The Umbrella Academy is full of innovative characters that break the norm for stereotypical superheroes. The Netflix original is based on Gerard Way’s and Gabriel Bá’s comic of the same name. Created for Netflix by Jeremy Slater, the show is a huge nod to the comic, but definitely deviates from it, forcing the characters and story to work in a more realistic reality. Which just makes it that much better.
The show follows adopted siblings who were all born on the same day by women who hadn’t been pregnant earlier that day. They were all adopted by the same man and raised to be superheroes.
Each one has a power. Luther is super strong, Alison can tell you a rumour and make it happen, Klaus – when he’s not high or drunk – can commune with the dead, Number 5 can travel through time, Diego can fling a knife and tell it exactly where to strike, Ben (who died some tragic death we don’t know about) has a demonic tenticalled monster inside him that he can access at will, and Vanya is a plain old Jane – not extraordinary in any way except her phenomenal violin abilities (which morph into something more later on). This show is full of incredible and complicated characters.
If you haven’t checked out any of the others in my “Don’t Be A Stereotype” series, definitely read Steve Harrington from Stranger Things or Richmond Valentine from Kingsman. And now for The Umbrella Academy Edition.
While I want to focus on a few standout characters, I first need to mention as an ensemble this story is full of great unstereotypical moments between all the characters.
My favourite of these was when Luther, played by Tom Hopper, puts on a record and each hero starts dancing wherever they are in the house. It was an incredible glimpse into each of these characters quirks, but also not really a scene you think of for a superhero. Yes, Guardians of the Galaxy did something similar in the final battle scene, but this is a quiet non-eventful moment. Just a bunch of displaced people trying to figure out who they are, how to grieve for their recently deceased father, and having a moment’s reprieve by sharing a dance. Separately.
One of my all time favourite characters in this show is the chaotic yet oddly charming Klaus. When we are first introduced to him, Klaus is being released from rehab, only to immediately seek out the nearest drug dealer and seconds later be resuscitated in an ambulance.
The guy is off the charts crazy, but Robert Sheehan plays him with such conviction, I may end up writing a piece about what a fantastically ugly actor he is, but for now I’ll focus on the character of Klaus.
Yes, he’s crazy, but even though he tries to come across as a guy who doesn’t give a crap about anything, he does. He cares deeply. And he’s one of the most fragile heroes of the show. Dealing with the constant barrage of dead people trying to talk to him, numbing his feelings with drugs and drink, he’s almost like an anti-hero. Refusing to use his power because of a deep fear of being left alone with the dead. Klaus keeps everything and everyone at a distance, but ultimately just wants to be loved unconditionally.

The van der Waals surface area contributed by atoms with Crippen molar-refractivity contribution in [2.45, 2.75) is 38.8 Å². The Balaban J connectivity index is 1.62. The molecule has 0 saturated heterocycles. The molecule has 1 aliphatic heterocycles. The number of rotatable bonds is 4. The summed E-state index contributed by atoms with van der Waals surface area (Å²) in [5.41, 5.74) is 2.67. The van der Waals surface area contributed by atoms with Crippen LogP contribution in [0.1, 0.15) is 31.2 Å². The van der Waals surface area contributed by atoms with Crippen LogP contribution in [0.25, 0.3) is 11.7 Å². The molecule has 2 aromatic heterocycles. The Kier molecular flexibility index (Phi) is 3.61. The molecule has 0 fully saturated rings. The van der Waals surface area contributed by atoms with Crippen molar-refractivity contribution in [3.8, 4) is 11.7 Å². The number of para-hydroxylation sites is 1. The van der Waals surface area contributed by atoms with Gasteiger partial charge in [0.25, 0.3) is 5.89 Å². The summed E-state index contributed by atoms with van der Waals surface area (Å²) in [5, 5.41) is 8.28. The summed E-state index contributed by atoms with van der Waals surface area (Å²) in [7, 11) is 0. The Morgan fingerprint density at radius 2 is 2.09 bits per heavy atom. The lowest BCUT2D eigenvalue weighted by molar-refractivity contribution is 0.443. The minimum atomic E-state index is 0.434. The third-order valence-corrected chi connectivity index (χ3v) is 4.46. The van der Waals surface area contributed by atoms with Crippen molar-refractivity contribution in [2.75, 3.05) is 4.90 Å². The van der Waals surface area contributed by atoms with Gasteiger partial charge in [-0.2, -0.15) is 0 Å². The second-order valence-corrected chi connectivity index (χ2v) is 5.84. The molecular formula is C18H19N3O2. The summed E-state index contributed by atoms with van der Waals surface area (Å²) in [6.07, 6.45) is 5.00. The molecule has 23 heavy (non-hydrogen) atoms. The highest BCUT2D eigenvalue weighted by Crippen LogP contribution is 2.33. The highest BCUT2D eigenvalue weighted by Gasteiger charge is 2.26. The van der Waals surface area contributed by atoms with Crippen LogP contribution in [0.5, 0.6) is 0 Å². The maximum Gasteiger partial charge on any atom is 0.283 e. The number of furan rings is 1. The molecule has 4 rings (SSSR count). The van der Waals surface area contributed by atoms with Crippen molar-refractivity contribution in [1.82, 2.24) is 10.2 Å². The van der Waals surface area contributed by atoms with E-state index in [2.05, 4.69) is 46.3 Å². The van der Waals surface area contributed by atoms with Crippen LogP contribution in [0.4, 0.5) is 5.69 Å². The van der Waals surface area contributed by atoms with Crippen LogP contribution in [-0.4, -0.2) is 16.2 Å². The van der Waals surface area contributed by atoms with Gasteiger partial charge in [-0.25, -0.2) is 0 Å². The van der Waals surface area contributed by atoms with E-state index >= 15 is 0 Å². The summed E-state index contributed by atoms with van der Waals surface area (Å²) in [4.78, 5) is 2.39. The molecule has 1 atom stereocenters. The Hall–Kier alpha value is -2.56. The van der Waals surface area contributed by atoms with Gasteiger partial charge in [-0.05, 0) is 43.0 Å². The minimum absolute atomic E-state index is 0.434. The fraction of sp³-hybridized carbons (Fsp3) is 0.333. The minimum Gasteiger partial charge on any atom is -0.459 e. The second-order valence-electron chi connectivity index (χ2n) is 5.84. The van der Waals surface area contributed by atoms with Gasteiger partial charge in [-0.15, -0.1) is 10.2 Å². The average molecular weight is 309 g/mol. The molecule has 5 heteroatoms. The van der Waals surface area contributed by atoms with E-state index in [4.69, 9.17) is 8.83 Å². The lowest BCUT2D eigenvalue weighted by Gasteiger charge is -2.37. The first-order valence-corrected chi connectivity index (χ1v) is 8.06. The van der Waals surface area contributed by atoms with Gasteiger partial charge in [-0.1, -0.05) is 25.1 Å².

Another character I loved for going against the stereotype was Diego. He’s a man out to prove to the world how tough he is, but he’s actually incredibly vulnerable. On the surface he’s what we expect of a superhero, living in an unlikely place, spending his nights as a vigilante beating up the baddies and schmoozing up to the pretty lead detective. But he veers away from the stereotype in a few ways.
Like most stereotypical superheroes he and the lead detective have a history, but unlike the norm, the lead detective knows his “secret” and instead of being ashamed of him for not doing more with his life, she’s just disappointed he doesn’t do them within the confines of the law. With the snapshots of Diego as a child we see more of this vulnerability and his struggle with stuttering. Which makes a reappearance when he’s an adult. These things help to humanize our hero.
And this happens again and again with every character in the show. Number 5 is an old man trapped in a teenage version of himself. Luther is super strong, but is also awkward in his own body. Alison lives in a world of rumours, and chooses a career in acting where rumours and gossip are everywhere. Ben, one of the sweetest of the bunch struggles against the most vicious of powers – his demon tentacled monster. Even our baddies are complicated – Hazel has lost the wonder of his assassin time travelling job.
The thing that sets these characters apart from the stereotypes is how many layers and faults they’re given. That, and the struggles they face often are specifically ironic to their story. They’re superheroes having a bad day, every day. The glamour of their powers is no longer something people are clamouring for. It’s like they’ve all lost their purpose. Which just makes them incredibly interesting to watch, because it’s a constant struggle for them to keep trying and fighting for their best.
If you want to write compelling and binge-worthy characters watch The Umbrella Academy. But don’t just watch it, watch it academically. What about these characters intrigues you, what do you think doesn’t work? And then go try to write your own non-stereotypical characters. Feel free to leave a comment below too for the rest of the independent film community so we can all learn from each other on how to keep honing our craft.